Preservatives: don’t they get a bad rep in skincare? Why are we so worried about them? Are they really that harmful to our health? Or is this more unnecessary scare-mongering from the “non-toxic” skincare brigade?
What are preservatives?
Preservatives are ingredients added to beauty products to enhance their shelf-life. They protect us from contamination by microbes such as bacteria, moulds and yeast. Without them, cosmetic products will go off and we put ourselves at risk of skin, eye and scalp infection.
Do all skincare products need preservatives?
Any cosmetic product that contains water (aqua) needs a preservative or it will go off within a matter of days.
What preservatives are commonly found in skincare?
- Formaldehyde preservatives or releasers are commonly used in personal care products as they are relatively cheap and have good activity against bacteria and viruses. EU legislation governs how much can be used in skincare and low concentrations are considered safe. Preservatives in this category include: quaternium-15, DMDM hydantoin, diazolidinyl urea, imidazolidinyl urea, and 2-bromo-2-nitropropropane 1,3 diol.
- Methylisothiazolinone and methylchloroisothiazolinone (MI/MCI) have a wide range of activity against many microbes. They hit the news some years ago as a cause of skin allergy in susceptible individuals. The EU no longer allows these to be present in “leave-on” cosmetics such as face creams and wet wipes. They can be found in lower concentrations in “rinse-off” products such as shower gels where they are considered to be safe.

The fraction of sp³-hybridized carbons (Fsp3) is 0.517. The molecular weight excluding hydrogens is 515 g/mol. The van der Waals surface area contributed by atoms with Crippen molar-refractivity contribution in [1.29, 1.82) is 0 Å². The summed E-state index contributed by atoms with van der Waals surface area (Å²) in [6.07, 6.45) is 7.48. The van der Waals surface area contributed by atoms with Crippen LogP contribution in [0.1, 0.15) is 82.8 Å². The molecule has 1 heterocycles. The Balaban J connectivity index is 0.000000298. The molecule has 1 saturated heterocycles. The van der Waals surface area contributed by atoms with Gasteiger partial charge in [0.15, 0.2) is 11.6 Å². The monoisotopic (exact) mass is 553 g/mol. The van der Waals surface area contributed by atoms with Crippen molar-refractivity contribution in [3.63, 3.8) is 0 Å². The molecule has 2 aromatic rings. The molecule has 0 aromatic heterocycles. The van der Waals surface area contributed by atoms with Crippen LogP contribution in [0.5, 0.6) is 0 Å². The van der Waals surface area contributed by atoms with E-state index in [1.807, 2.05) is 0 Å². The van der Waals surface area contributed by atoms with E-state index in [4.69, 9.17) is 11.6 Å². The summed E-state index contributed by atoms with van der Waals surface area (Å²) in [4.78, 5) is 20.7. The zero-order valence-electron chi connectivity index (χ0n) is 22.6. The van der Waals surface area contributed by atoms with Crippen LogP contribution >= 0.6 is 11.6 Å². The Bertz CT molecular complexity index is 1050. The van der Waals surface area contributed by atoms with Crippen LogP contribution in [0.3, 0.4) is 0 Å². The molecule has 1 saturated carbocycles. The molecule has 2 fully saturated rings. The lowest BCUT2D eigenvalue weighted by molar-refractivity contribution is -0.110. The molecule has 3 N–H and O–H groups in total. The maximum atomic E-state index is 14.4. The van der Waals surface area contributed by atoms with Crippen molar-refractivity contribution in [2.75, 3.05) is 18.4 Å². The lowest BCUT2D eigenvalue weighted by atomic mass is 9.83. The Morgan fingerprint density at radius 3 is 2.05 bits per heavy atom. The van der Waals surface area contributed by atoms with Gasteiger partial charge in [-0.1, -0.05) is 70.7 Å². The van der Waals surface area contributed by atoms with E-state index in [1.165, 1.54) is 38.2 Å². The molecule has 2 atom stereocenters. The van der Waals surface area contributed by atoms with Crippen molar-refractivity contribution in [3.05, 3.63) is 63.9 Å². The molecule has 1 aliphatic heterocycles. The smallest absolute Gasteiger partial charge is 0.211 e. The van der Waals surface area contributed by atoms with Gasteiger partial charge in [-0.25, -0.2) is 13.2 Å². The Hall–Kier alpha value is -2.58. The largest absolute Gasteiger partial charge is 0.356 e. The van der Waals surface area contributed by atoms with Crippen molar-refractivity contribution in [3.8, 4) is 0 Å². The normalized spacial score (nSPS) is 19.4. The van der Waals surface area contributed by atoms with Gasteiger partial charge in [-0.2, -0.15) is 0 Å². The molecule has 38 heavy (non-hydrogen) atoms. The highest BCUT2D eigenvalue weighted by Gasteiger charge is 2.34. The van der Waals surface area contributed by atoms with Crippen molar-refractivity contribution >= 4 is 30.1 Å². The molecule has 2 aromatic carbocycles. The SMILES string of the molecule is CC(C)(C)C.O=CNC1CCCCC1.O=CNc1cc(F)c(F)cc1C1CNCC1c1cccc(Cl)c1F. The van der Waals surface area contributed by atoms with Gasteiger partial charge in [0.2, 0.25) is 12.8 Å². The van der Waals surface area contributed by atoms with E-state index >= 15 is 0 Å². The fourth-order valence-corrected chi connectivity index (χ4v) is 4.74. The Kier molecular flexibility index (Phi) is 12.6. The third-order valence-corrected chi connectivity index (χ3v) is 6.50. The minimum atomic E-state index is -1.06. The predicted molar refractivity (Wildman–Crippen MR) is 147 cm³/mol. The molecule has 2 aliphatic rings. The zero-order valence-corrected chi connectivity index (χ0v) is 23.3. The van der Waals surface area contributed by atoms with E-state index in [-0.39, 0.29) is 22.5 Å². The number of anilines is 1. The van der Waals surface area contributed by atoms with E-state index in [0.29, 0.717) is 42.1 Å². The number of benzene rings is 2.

- Parabens have been around since the 1950s and unfortunately received much negative press and links to breast cancer following what is now a discredited hypothesis. Extensive research shows that parabens are not toxic to human cells and are actually some of the safest preservatives in current day cosmetics. Common parabens include methylparaben, ethylparaben, propylparaben, and butylparaben.
But I’ve heard that synthetic preservatives are dangerous and natural preservatives are far safer and better for my skin?
As the demand for “natural” skincare grows, so does the demand for “natural” preservatives. Unfortunately, popular media has demonised synthetic preservatives to such an extent that many consumers wrongly feel choosing a product with alternatives is better. There are difficulties with “natural” preservatives which include the following:
- Natural preservatives often don’t have the same anti-microbial activity as their synthetic counterparts.
- There are fewer options.
- High concentrations of natural preservatives may be required to achieve the same result.
- Problems with skin sensitivity and allergy over time.
- Much more variation between product batches depending on how the product was grown or harvested.
So what should I do if I’m concerned about preservatives? Are you saying they are safe?
Ultimately, yes; but I’d also add that, personally, I think it’s an individual choice what one uses. I would stress that there is no robust scientific evidence that a natural preservative is better than a synthetic or chemical one listed above. EU legislation is careful to ensure than any chemicals we apply to our skin are safe and used in low enough concentrations to not cause us harm. I certainly have no hesitation in using a product with parabens or other synthetic preservatives and wouldn’t avoid products just by virtue of their including these ingredients.
The development of preservatives to prolong shelf-life of products was a huge turning point for the cosmetics industry. The natural beauty industry capitalises on fear of long chemical names. Cosmetic science should be evidence-based and not wrongly encourage the idea that natural is somehow safer or better. The choices we make should be based on knowledge and not fear.